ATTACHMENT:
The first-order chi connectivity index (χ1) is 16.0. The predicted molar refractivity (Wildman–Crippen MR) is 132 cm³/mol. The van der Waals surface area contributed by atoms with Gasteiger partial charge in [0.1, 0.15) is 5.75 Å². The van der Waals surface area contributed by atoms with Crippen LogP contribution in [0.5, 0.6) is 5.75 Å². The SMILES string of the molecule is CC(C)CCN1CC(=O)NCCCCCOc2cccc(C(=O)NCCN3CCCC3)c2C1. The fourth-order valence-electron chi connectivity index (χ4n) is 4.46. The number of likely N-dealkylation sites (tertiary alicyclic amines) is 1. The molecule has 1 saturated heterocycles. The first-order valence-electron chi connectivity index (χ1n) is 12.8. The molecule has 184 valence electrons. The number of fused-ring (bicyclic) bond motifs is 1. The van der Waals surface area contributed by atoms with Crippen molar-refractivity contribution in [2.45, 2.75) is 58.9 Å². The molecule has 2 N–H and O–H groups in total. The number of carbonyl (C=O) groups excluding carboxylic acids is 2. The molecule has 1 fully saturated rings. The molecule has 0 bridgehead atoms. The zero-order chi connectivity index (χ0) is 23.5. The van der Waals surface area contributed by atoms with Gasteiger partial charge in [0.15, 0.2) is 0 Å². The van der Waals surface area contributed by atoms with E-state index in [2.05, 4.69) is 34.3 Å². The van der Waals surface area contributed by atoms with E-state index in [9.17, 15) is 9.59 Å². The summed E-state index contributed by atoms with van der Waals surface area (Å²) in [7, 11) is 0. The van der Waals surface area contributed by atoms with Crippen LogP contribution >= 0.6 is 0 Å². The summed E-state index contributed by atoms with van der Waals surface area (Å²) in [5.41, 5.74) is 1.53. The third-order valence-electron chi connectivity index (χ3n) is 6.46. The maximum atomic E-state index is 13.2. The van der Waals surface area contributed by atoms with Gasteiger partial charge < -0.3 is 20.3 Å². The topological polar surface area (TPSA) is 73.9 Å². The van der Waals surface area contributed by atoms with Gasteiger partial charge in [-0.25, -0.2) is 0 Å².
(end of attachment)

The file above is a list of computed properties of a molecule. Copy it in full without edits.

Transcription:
The first-order chi connectivity index (χ1) is 16.0. The predicted molar refractivity (Wildman–Crippen MR) is 132 cm³/mol. The van der Waals surface area contributed by atoms with Gasteiger partial charge in [0.1, 0.15) is 5.75 Å². The van der Waals surface area contributed by atoms with Crippen LogP contribution in [0.5, 0.6) is 5.75 Å². The SMILES string of the molecule is CC(C)CCN1CC(=O)NCCCCCOc2cccc(C(=O)NCCN3CCCC3)c2C1. The fourth-order valence-electron chi connectivity index (χ4n) is 4.46. The number of likely N-dealkylation sites (tertiary alicyclic amines) is 1. The molecule has 1 saturated heterocycles. The first-order valence-electron chi connectivity index (χ1n) is 12.8. The molecule has 184 valence electrons. The number of fused-ring (bicyclic) bond motifs is 1. The van der Waals surface area contributed by atoms with Crippen molar-refractivity contribution in [2.45, 2.75) is 58.9 Å². The molecule has 2 N–H and O–H groups in total. The number of carbonyl (C=O) groups excluding carboxylic acids is 2. The molecule has 1 fully saturated rings. The molecule has 0 bridgehead atoms. The zero-order chi connectivity index (χ0) is 23.5. The van der Waals surface area contributed by atoms with Gasteiger partial charge in [0.15, 0.2) is 0 Å². The van der Waals surface area contributed by atoms with E-state index in [2.05, 4.69) is 34.3 Å². The van der Waals surface area contributed by atoms with E-state index in [9.17, 15) is 9.59 Å². The summed E-state index contributed by atoms with van der Waals surface area (Å²) in [7, 11) is 0. The van der Waals surface area contributed by atoms with Crippen LogP contribution >= 0.6 is 0 Å². The summed E-state index contributed by atoms with van der Waals surface area (Å²) in [5.41, 5.74) is 1.53. The third-order valence-electron chi connectivity index (χ3n) is 6.46. The maximum atomic E-state index is 13.2. The van der Waals surface area contributed by atoms with Gasteiger partial charge < -0.3 is 20.3 Å². The topological polar surface area (TPSA) is 73.9 Å². The van der Waals surface area contributed by atoms with Gasteiger partial charge in [-0.25, -0.2) is 0 Å².